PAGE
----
Gay rights activists hold a banner reading "Homophobia – the religion of bullies" during their action in protest at homophobia, on Red Square in Moscow, Russia, on Sunday, July 14, 2013. (AP Photo/Evgeny Feldman)

In the run-up to Sochi, Russia’s 2014 Winter Olympics, the Kremlin is getting torched. An international chorus of critics has assailed the Russian government for enacting a law that bans any promotion of LGBT relationships, rights and issues wherever children might be present. Many protesters are calling for a global response. Opponents like actors Harvey Fierstein and Stephen Fry, among many others, have urged countries to boycott the Olympics. American author Dan Savage launched a popular #dumpRussianvodka campaign.

There is a reason that everyone from Lady Gaga to President Obama has spoken out against Russia’s new anti-gay law: it is discriminatory and inhumane, and many people are desperate to do something—anything—to show solidarity with Russia’s LGBT community and help get the law repealed. Yet it’s not all that clear whether today’s clamor, however well-intentioned, will improve the situation—in this case, the lives and human rights of gay people in Russia. Unless we take the time to understand the reasons behind the ascendance of hyper-conservative traditionalist values and develop a more strategic response, we may instead strengthen the already powerful nationalist forces there.

Russia is a deeply divided, complex country. While the LGBT community has enjoyed increasing acceptance in cosmopolitan areas—homosexuality was decriminalized in 1993—there is still entrenched homophobia and support for anti-gay policies. The legislation in question was passed unanimously by Parliament. The independent Levada Center found that almost half of Russians believe that gays should not have the same rights as heterosexuals, and 85 percent oppose same-sex marriage.

Reform within Russia is already an uphill battle, yet it will become downright Sisyphean if a pro-gay-rights campaign is waged from outside Russia, without a careful understanding of that country’s social and cultural history. Moreover, the United States’ minimal leverage over Russia is further limited by the fact that, as reporter Julia Ioffe has noted, many people in the country already see homosexuality as a “Western import,” part of an “international gay cabal imposing its will on Russia.”

A powerful wing of Russia’s political class, in alliance with a rising Orthodox Church, is forging a politics that rejects the supposedly corrupting influences of the United States and the West in favor of traditional conservative values rooted largely—but not exclusively—in the heartland. This same anti-Western politics was behind the December 2012 ban on the American adoption of Russian orphans. The anti-gay sentiment is embedded in this broader shift toward social conservatism; it’s also a tactic to brand modernized Russians—usually those in the major cities who have opposed Putin’s authority—as a threat to traditional values.

As Russian politics scholar Mark Lawrence Schrad recently wrote, “a perceived threat, even symbolic, from the liberal West would be a blessing for Mr. Putin, who can portray himself as the defender of the traditional Russian family, Orthodox Christian values and national pride all at once.” A boycott, in the end, may be a prize, not a punishment.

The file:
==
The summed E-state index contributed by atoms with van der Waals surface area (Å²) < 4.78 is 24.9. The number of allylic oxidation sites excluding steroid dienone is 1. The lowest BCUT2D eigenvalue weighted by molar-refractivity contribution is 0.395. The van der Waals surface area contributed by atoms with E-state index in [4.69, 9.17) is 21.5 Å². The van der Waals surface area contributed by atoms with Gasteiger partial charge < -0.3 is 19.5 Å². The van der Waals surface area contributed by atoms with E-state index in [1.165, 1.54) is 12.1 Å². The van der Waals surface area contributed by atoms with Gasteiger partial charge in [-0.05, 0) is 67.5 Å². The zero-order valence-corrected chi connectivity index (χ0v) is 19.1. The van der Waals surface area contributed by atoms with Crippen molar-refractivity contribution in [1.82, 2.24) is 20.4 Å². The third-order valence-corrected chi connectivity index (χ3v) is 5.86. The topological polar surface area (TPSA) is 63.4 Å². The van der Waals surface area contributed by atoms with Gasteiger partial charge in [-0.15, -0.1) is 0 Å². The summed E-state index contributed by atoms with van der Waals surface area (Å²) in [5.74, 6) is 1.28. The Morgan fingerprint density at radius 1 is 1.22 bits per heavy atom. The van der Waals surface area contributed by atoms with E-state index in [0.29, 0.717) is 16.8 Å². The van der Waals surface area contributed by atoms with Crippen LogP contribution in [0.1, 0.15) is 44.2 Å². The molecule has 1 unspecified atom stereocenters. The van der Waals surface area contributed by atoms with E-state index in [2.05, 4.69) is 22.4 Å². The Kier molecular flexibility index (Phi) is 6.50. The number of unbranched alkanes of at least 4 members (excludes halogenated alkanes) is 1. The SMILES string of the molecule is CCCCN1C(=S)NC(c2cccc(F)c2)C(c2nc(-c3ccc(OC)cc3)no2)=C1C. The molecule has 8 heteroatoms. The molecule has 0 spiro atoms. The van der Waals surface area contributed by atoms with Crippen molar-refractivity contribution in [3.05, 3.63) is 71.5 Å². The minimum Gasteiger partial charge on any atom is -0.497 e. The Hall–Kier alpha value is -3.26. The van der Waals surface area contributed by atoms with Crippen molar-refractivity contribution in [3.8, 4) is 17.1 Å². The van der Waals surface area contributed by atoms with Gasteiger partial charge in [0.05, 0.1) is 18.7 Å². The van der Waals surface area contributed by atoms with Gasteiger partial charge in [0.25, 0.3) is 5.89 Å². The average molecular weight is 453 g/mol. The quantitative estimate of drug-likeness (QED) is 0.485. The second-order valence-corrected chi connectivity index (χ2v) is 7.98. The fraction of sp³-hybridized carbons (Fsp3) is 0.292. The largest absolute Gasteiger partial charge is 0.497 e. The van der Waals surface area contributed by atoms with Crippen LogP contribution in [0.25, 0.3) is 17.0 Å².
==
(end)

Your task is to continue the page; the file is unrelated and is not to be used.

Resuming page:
Furthermore, as my colleague Dave Zirin has pointed out, boycotting the Winter Games in Sochi would hurt all the wrong people—such as the athletes who have spent a lifetime training for this event—and would deprive the West, and the United States, of the opportunity to showcase the talents of LGBT Olympians. And to what end?

It is also unlikely that refusing to buy Russian vodka will have any desired effect. For one thing, vodka is no longer a substantial source of revenue for the country, which means the boycott will not measurably impact Russia’s economy. For another, Stolichnaya (one of the pariah brands) is bottled in Latvia, not Russia, and the owners of the company are avowed supporters of LGBT rights. This is more than an inconvenient fact: it exposes the boycott as a rather blunt, and ineffective, instrument for change.

This is not to say that Western agitation around Russia’s oppressive law is not important. As Russian journalist Masha Gessen (an openly gay mother of three) recently argued, “The reason that Russia has done as much, as fast, as hatefully, as violently, is because it felt like nobody was watching.” The fact that the world is paying attention is undoubtedly causing Putin and the Russian political class to take notice. But in our rush to deplore this horrible anti-gay law, are we asking the right questions? Perhaps a fundamental one, as blogger Mark Adomanis pointed out, is this: “What do you say to ‘be heard’ in a country with a culture that is very different from America’s?”

Doesn’t a truly effective fight for LGBT rights need to be waged, in Russia, by Russians? Many in the Russian LGBT community understand the need to build their own movement. They and their allies are already on the streets, holding protests, collecting signatures and laying the groundwork for broader change. They deserve our solidarity. They deserve our support. And they deserve constructive international attention that helps to expand their domestic efforts, as well as a thoughtful strategy that aims to fortify those inside the country leading the fight to secure the human rights of Russia’s LGBT community.

This editorial was adapted from Katrina vanden Heuvel’s August 27 column in The Washington Post.

In August, Dave Zirin reported on the Russian Olympics, and “the smooch heard round the world.”